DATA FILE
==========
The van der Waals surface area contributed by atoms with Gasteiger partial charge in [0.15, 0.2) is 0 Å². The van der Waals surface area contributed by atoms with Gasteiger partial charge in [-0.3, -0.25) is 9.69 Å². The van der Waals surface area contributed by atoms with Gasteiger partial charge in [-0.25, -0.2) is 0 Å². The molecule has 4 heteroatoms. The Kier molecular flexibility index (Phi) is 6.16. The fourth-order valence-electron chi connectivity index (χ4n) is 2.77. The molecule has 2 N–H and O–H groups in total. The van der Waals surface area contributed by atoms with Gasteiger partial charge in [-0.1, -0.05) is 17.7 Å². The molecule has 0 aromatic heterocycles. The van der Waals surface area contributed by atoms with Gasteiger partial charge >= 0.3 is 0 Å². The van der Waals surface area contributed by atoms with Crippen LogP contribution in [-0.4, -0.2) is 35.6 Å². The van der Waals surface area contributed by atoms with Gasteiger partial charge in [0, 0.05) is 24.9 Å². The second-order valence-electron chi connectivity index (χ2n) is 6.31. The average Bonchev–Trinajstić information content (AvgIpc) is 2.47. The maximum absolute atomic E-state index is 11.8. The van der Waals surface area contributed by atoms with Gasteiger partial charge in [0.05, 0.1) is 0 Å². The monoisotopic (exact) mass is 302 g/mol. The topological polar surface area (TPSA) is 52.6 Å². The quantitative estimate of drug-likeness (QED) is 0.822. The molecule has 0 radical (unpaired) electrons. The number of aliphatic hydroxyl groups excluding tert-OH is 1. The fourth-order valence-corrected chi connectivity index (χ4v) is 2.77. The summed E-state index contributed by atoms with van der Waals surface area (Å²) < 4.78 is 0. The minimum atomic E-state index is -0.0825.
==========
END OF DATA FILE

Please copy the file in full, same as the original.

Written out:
The van der Waals surface area contributed by atoms with Gasteiger partial charge in [0.15, 0.2) is 0 Å². The van der Waals surface area contributed by atoms with Gasteiger partial charge in [-0.3, -0.25) is 9.69 Å². The van der Waals surface area contributed by atoms with Gasteiger partial charge in [-0.25, -0.2) is 0 Å². The molecule has 4 heteroatoms. The Kier molecular flexibility index (Phi) is 6.16. The fourth-order valence-electron chi connectivity index (χ4n) is 2.77. The molecule has 2 N–H and O–H groups in total. The van der Waals surface area contributed by atoms with Gasteiger partial charge in [-0.1, -0.05) is 17.7 Å². The molecule has 0 aromatic heterocycles. The van der Waals surface area contributed by atoms with Gasteiger partial charge >= 0.3 is 0 Å². The van der Waals surface area contributed by atoms with Crippen LogP contribution in [-0.4, -0.2) is 35.6 Å². The van der Waals surface area contributed by atoms with Gasteiger partial charge in [0, 0.05) is 24.9 Å². The second-order valence-electron chi connectivity index (χ2n) is 6.31. The average Bonchev–Trinajstić information content (AvgIpc) is 2.47. The maximum absolute atomic E-state index is 11.8. The van der Waals surface area contributed by atoms with Gasteiger partial charge in [0.05, 0.1) is 0 Å². The monoisotopic (exact) mass is 302 g/mol. The topological polar surface area (TPSA) is 52.6 Å². The quantitative estimate of drug-likeness (QED) is 0.822. The molecule has 0 radical (unpaired) electrons. The number of aliphatic hydroxyl groups excluding tert-OH is 1. The fourth-order valence-corrected chi connectivity index (χ4v) is 2.77. The summed E-state index contributed by atoms with van der Waals surface area (Å²) < 4.78 is 0. The minimum atomic E-state index is -0.0825.